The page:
Managing the Impacts of Human Activities on Fish Habitat: The Governance, Practices, and Science

Basin Scale Monitoring of River Restoration: Recommendations from Case Studies in the Pacific Northwest USA

Philip Roni, Tim Beechie, Chris Jordan, and George Pess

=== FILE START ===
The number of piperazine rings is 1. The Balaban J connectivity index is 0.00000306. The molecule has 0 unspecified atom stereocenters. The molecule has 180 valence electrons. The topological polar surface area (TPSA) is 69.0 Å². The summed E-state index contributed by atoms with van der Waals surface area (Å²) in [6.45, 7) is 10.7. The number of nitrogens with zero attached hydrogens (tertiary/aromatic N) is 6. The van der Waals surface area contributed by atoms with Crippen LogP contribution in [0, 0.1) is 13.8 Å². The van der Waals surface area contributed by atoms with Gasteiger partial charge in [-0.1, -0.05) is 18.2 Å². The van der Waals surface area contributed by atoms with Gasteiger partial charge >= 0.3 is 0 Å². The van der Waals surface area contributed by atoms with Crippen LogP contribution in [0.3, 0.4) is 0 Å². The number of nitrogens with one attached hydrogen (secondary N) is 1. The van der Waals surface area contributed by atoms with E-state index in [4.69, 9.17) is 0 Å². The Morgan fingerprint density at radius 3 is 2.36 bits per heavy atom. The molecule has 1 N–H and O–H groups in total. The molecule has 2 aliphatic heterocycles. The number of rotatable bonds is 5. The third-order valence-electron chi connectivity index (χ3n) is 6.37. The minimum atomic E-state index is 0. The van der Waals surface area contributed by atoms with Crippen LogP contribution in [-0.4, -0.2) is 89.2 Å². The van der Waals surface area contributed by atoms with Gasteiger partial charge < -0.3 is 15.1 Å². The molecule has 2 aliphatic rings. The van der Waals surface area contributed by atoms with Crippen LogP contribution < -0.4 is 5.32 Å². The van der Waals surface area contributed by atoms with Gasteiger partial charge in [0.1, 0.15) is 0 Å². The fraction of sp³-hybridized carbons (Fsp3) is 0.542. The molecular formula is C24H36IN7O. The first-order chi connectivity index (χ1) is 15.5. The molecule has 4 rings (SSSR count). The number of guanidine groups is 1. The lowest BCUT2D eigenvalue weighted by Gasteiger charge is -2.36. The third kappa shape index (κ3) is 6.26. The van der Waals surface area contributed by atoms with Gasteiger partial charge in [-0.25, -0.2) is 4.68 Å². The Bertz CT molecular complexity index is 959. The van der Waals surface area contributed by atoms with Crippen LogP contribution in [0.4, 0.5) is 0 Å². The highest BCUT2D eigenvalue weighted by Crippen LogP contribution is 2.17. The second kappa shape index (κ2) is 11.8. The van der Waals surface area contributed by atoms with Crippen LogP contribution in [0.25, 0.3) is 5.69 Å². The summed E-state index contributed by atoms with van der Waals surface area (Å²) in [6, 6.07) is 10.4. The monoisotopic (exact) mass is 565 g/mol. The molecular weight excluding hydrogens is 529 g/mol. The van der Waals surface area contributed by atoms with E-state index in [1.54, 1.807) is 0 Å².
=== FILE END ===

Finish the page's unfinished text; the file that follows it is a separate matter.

Abstract.—Monitoring of restoration at a basin rather than reach scale presents both scientific and organizational challenges. Using three case studies in the Pacific Northwest, we demonstrate the key factors and challenges that need to be considered when designing basin-scale evaluation of numerous restoration actions. These include linking reach and basin scale responses to restoration, identifying a core set of parameters to monitor at those different scales, and continuous coordinating of restoration, monitoring, and other fisheries management actions. Linking reach and basin level responses to restoration requires different methods of site selection, sampling design, and scale of measurement than typically used for reach-scale monitoring. In addition, parameters may not be appropriate for measurement at both scales. For example, parameters typically measured at a reach scale, such as fish abundance or pool frequency, may be examined at both a reach and basin scale while others, such as sediment supply, are more appropriately examined at basin level. Parameters that measure processes such as sediment supply or riparian condition respond slowly to restoration actions and require a long term monitoring (>10 years). A core set of parameters for basin scale monitoring of restoration should include: stream discharge and temperature, coarse and fine sediment supply, riparian species diversity and size, pool frequency, wood abundance, fish abundance, macroinvertebrates, and periphyton. Finally, failing to properly coordinate the timing, location, and implementation of restoration, monitoring, and other fisheries and land management activities can prevent the most well designed and costly monitoring program from detecting a restoration response.